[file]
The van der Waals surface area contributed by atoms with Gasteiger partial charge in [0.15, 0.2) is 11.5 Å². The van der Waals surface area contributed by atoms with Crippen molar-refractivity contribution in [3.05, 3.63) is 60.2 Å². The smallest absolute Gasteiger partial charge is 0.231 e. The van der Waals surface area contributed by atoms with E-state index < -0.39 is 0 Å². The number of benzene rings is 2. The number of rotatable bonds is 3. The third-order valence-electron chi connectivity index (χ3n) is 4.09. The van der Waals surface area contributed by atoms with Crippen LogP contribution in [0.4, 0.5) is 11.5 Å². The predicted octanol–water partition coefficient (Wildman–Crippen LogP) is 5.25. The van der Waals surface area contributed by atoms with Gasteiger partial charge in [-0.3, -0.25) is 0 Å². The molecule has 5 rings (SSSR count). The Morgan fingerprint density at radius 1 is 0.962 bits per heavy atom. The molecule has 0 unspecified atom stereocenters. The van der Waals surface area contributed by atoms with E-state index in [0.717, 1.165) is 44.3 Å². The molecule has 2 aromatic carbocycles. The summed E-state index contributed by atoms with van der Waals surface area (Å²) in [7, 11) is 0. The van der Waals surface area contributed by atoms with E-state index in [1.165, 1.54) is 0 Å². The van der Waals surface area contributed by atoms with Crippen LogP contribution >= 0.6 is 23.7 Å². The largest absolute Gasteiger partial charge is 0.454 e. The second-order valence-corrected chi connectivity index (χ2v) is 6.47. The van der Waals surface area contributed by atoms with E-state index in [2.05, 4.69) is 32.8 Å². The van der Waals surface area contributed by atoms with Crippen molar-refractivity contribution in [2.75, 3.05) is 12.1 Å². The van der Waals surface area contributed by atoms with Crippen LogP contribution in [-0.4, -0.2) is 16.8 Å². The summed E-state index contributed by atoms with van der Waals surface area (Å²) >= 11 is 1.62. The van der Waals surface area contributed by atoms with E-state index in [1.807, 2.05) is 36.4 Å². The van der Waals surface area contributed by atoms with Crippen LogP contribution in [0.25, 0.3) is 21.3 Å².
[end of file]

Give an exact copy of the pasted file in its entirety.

The van der Waals surface area contributed by atoms with Gasteiger partial charge in [0.15, 0.2) is 11.5 Å². The van der Waals surface area contributed by atoms with Crippen molar-refractivity contribution in [3.05, 3.63) is 60.2 Å². The smallest absolute Gasteiger partial charge is 0.231 e. The van der Waals surface area contributed by atoms with E-state index < -0.39 is 0 Å². The number of benzene rings is 2. The number of rotatable bonds is 3. The third-order valence-electron chi connectivity index (χ3n) is 4.09. The van der Waals surface area contributed by atoms with Crippen LogP contribution in [0.4, 0.5) is 11.5 Å². The predicted octanol–water partition coefficient (Wildman–Crippen LogP) is 5.25. The van der Waals surface area contributed by atoms with Gasteiger partial charge in [-0.3, -0.25) is 0 Å². The molecule has 5 rings (SSSR count). The Morgan fingerprint density at radius 1 is 0.962 bits per heavy atom. The molecule has 0 unspecified atom stereocenters. The van der Waals surface area contributed by atoms with E-state index in [0.717, 1.165) is 44.3 Å². The molecule has 2 aromatic carbocycles. The summed E-state index contributed by atoms with van der Waals surface area (Å²) in [7, 11) is 0. The van der Waals surface area contributed by atoms with E-state index in [1.165, 1.54) is 0 Å². The van der Waals surface area contributed by atoms with Crippen LogP contribution >= 0.6 is 23.7 Å². The largest absolute Gasteiger partial charge is 0.454 e. The second-order valence-corrected chi connectivity index (χ2v) is 6.47. The van der Waals surface area contributed by atoms with E-state index in [2.05, 4.69) is 32.8 Å². The van der Waals surface area contributed by atoms with Crippen molar-refractivity contribution in [2.75, 3.05) is 12.1 Å². The van der Waals surface area contributed by atoms with Crippen LogP contribution in [-0.4, -0.2) is 16.8 Å². The summed E-state index contributed by atoms with van der Waals surface area (Å²) >= 11 is 1.62. The van der Waals surface area contributed by atoms with E-state index in [1.807, 2.05) is 36.4 Å². The van der Waals surface area contributed by atoms with Crippen LogP contribution in [0.25, 0.3) is 21.3 Å².